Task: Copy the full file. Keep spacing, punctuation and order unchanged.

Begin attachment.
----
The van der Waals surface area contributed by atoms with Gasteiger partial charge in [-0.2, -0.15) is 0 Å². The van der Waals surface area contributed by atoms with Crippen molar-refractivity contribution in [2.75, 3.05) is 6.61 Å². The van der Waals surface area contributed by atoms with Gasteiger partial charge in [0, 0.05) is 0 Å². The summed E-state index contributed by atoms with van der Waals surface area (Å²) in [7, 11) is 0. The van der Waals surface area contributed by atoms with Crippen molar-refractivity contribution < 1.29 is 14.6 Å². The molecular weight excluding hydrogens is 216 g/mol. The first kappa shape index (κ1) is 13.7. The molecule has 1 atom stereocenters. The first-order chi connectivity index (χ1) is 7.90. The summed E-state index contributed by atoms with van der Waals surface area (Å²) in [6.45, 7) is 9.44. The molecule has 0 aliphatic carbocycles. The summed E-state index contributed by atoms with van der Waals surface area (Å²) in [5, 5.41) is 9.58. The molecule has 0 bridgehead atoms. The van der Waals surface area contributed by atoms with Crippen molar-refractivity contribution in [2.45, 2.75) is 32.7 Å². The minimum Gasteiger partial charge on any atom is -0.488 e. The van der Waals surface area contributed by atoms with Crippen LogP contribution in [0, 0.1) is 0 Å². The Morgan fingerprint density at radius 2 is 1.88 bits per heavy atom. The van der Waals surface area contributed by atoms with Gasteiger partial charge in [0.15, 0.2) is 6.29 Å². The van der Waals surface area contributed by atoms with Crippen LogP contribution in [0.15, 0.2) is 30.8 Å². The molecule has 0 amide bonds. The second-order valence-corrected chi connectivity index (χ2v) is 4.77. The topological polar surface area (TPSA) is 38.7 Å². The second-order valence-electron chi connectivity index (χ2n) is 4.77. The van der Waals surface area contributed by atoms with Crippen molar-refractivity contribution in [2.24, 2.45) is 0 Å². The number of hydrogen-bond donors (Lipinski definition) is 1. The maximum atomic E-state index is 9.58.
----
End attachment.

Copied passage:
The van der Waals surface area contributed by atoms with Gasteiger partial charge in [-0.2, -0.15) is 0 Å². The van der Waals surface area contributed by atoms with Crippen molar-refractivity contribution in [2.75, 3.05) is 6.61 Å². The van der Waals surface area contributed by atoms with Gasteiger partial charge in [0, 0.05) is 0 Å². The summed E-state index contributed by atoms with van der Waals surface area (Å²) in [7, 11) is 0. The van der Waals surface area contributed by atoms with Crippen molar-refractivity contribution < 1.29 is 14.6 Å². The molecular weight excluding hydrogens is 216 g/mol. The first kappa shape index (κ1) is 13.7. The molecule has 1 atom stereocenters. The first-order chi connectivity index (χ1) is 7.90. The summed E-state index contributed by atoms with van der Waals surface area (Å²) in [6.45, 7) is 9.44. The molecule has 0 aliphatic carbocycles. The summed E-state index contributed by atoms with van der Waals surface area (Å²) in [5, 5.41) is 9.58. The molecule has 0 bridgehead atoms. The van der Waals surface area contributed by atoms with Crippen molar-refractivity contribution in [2.45, 2.75) is 32.7 Å². The minimum Gasteiger partial charge on any atom is -0.488 e. The van der Waals surface area contributed by atoms with Crippen LogP contribution in [0, 0.1) is 0 Å². The Morgan fingerprint density at radius 2 is 1.88 bits per heavy atom. The van der Waals surface area contributed by atoms with Gasteiger partial charge in [0.15, 0.2) is 6.29 Å². The van der Waals surface area contributed by atoms with Crippen LogP contribution in [0.15, 0.2) is 30.8 Å². The molecule has 0 amide bonds. The second-order valence-corrected chi connectivity index (χ2v) is 4.77. The topological polar surface area (TPSA) is 38.7 Å². The second-order valence-electron chi connectivity index (χ2n) is 4.77. The van der Waals surface area contributed by atoms with Crippen molar-refractivity contribution in [2.24, 2.45) is 0 Å². The number of hydrogen-bond donors (Lipinski definition) is 1. The maximum atomic E-state index is 9.58.